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BMJ. 2007 November 10; 335(7627): 997.
PMCID: PMC2072031
Medical Classics

Don Quixote

Carmen Pinto, consultant child and adolescent psychiatrist, Institute of Psychiatry, London

“Somewhere in La Mancha, in a place whose name I do not care to remember” is one of the most famous beginnings of all books. Doctors who believe that only psychiatrists could benefit from reading Don Quixote would be surprised to hear that the 17th century English physician Thomas Sydenham advised the poet and royal physician Richard Blackmore that, to learn medicine, he should read it. And this is because, apart from the famous madness of its main character, plenty of medical knowledge is to be found in its pages.

Miguel de Cervantes was writing at the same time as William Shakespeare. In the early 17th century Spain was going through a particularly dark period in which the Inquisition made sure that no scientific ideas were allowed in from the rest of Europe. While in Flanders Vesalius was developing new anatomical and surgical concepts, in Spain doctors continued to use primitive techniques like purges, blood letting, and hot cloths. The public was in general sceptical of the medical profession, and other contemporary writers wrote very harshly about doctors. Cervantes was always fair and praised good practice at the same time as criticising what he viewed as irresponsible actions: “There are physicians that, after killing the infirm they treat, still want to be paid after their work, which is nothing else apart from signing a prescription for some medication.”

This impartial attitude towards the profession, together with his extensive knowledge of medicine, has given rise to various hypotheses—some even suggesting that Cervantes was a doctor himself. However, what it is known is that his father was a barber surgeon, and young Cervantes was probably expected to continue his father's trade. Barber surgeons, of lower rank than physicians, gave enemas, applied cups, sold unguents, and pulled teeth. Witnessing these practices and reading his father's books, combined with his immense ability as an observer, no doubt contributed to his masterly descriptions. Cervantes' excellent nosological ability is evident when he describes symptoms and signs of illness. A good example is one of his character's descriptions of pica: “I suffer from an illness that is usual in some women, who fancy eating soil, plaster, coal, and even worse things, so disgusting to look at, so much so to eat them.” We can also find many examples of preventive medicine in the conversations between Don Quixote and Sancho, in which spiritual Don Quixote advises earthy Sancho against eating or drinking too much, giving good summaries of what health is all about. The novel has plenty of examples of treatments, the most famous the balm of Fierabrás, which contains rosemary among other components and which has terrible consequences for Quixote and Sancho in a famous episode.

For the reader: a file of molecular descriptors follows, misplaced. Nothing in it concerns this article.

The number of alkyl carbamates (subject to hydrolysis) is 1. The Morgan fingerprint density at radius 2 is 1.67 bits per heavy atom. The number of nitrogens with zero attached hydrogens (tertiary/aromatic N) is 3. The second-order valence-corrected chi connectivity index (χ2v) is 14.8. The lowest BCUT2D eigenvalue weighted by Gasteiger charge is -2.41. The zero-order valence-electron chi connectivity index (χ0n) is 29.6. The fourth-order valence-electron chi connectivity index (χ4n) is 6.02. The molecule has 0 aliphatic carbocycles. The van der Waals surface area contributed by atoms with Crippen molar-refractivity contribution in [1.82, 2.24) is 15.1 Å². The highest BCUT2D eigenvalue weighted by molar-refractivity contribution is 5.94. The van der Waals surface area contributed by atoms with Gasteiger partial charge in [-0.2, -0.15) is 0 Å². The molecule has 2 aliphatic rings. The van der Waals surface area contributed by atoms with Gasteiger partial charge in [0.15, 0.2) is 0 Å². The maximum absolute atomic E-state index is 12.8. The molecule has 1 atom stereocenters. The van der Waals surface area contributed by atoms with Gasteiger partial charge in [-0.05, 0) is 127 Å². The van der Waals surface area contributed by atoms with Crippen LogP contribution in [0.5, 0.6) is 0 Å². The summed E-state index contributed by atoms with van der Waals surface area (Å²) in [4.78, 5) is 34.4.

Much has been written about Don Quixote from a psychological and psychiatric point of view. Different schools over the years have diagnosed various conditions from paranoia, persistent delusional disorder, and folie à deux to a “healthy reaction to a mad world.” In describing Don Quixote's physical appearance as a predisposing factor for his condition Cervantes seems to have been influenced by Huarte de San Juan's Examen de Ingenios para las Ciencias (1575), the first attempt to link physiology and psychology. In terms of factors that led to the illness Cervantes is clear: because Don Quixote read so many chivalry novels, “his brain dried up and this way he came to lose his sanity,” which he only recovers at the end of his life. Maybe this is why popular culture compares Don Quixote with passionate love, because, “when love recovers sanity, it is about to die.”

Not surprisingly the novel has influenced famous physicians such as Freud and Santiago Ramón y Cajal. I hope that your love for this book, like mine, never recovers sanity.

Notes

By Miguel de Cervantes

First published in 1605


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